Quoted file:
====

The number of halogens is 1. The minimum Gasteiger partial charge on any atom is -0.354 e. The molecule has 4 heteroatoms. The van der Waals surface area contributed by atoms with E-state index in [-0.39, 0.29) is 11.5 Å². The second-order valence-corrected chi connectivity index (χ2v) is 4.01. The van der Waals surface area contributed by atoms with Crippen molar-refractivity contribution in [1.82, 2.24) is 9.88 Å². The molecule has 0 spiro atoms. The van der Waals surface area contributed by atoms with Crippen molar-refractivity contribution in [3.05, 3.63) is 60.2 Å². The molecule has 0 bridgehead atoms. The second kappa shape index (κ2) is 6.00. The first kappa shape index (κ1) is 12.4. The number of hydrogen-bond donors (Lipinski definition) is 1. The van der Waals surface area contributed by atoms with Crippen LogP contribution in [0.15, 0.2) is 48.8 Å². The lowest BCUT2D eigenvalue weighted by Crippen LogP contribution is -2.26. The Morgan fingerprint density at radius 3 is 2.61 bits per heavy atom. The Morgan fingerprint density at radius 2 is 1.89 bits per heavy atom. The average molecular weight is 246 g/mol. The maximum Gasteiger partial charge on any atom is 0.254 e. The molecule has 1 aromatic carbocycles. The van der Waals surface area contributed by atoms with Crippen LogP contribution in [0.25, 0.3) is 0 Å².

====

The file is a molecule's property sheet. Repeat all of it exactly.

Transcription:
The number of halogens is 1. The minimum Gasteiger partial charge on any atom is -0.354 e. The molecule has 4 heteroatoms. The van der Waals surface area contributed by atoms with E-state index in [-0.39, 0.29) is 11.5 Å². The second-order valence-corrected chi connectivity index (χ2v) is 4.01. The van der Waals surface area contributed by atoms with Crippen molar-refractivity contribution in [1.82, 2.24) is 9.88 Å². The molecule has 0 spiro atoms. The van der Waals surface area contributed by atoms with Crippen molar-refractivity contribution in [3.05, 3.63) is 60.2 Å². The molecule has 0 bridgehead atoms. The second kappa shape index (κ2) is 6.00. The first kappa shape index (κ1) is 12.4. The number of hydrogen-bond donors (Lipinski definition) is 1. The van der Waals surface area contributed by atoms with Crippen LogP contribution in [0.15, 0.2) is 48.8 Å². The lowest BCUT2D eigenvalue weighted by Crippen LogP contribution is -2.26. The Morgan fingerprint density at radius 3 is 2.61 bits per heavy atom. The Morgan fingerprint density at radius 2 is 1.89 bits per heavy atom. The average molecular weight is 246 g/mol. The maximum Gasteiger partial charge on any atom is 0.254 e. The molecule has 1 aromatic carbocycles. The van der Waals surface area contributed by atoms with Crippen LogP contribution in [0.25, 0.3) is 0 Å².